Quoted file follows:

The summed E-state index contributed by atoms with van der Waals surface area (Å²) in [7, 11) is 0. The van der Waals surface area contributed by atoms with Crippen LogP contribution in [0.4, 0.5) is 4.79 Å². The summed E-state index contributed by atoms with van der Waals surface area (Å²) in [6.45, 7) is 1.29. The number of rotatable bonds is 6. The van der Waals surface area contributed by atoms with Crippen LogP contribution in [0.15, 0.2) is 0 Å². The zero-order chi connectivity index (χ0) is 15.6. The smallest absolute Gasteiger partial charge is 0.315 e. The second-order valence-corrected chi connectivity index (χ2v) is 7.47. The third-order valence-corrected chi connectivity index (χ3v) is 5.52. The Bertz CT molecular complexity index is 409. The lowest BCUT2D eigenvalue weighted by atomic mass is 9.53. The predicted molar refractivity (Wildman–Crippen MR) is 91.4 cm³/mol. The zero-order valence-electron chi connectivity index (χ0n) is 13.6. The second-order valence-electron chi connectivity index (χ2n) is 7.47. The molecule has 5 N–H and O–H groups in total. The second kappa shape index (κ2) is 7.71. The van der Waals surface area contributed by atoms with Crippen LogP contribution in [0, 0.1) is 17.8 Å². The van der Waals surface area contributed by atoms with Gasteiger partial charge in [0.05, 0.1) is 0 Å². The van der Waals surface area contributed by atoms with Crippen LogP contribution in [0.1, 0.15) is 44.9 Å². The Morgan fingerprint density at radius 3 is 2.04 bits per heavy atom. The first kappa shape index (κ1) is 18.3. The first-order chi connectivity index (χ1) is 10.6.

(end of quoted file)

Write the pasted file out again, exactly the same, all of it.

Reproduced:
The summed E-state index contributed by atoms with van der Waals surface area (Å²) in [7, 11) is 0. The van der Waals surface area contributed by atoms with Crippen LogP contribution in [0.4, 0.5) is 4.79 Å². The summed E-state index contributed by atoms with van der Waals surface area (Å²) in [6.45, 7) is 1.29. The number of rotatable bonds is 6. The van der Waals surface area contributed by atoms with Crippen LogP contribution in [0.15, 0.2) is 0 Å². The zero-order chi connectivity index (χ0) is 15.6. The smallest absolute Gasteiger partial charge is 0.315 e. The second-order valence-corrected chi connectivity index (χ2v) is 7.47. The third-order valence-corrected chi connectivity index (χ3v) is 5.52. The Bertz CT molecular complexity index is 409. The lowest BCUT2D eigenvalue weighted by atomic mass is 9.53. The predicted molar refractivity (Wildman–Crippen MR) is 91.4 cm³/mol. The zero-order valence-electron chi connectivity index (χ0n) is 13.6. The second-order valence-electron chi connectivity index (χ2n) is 7.47. The molecule has 5 N–H and O–H groups in total. The second kappa shape index (κ2) is 7.71. The van der Waals surface area contributed by atoms with Crippen LogP contribution in [0, 0.1) is 17.8 Å². The van der Waals surface area contributed by atoms with Gasteiger partial charge in [0.05, 0.1) is 0 Å². The van der Waals surface area contributed by atoms with Crippen LogP contribution in [0.1, 0.15) is 44.9 Å². The Morgan fingerprint density at radius 3 is 2.04 bits per heavy atom. The first kappa shape index (κ1) is 18.3. The first-order chi connectivity index (χ1) is 10.6.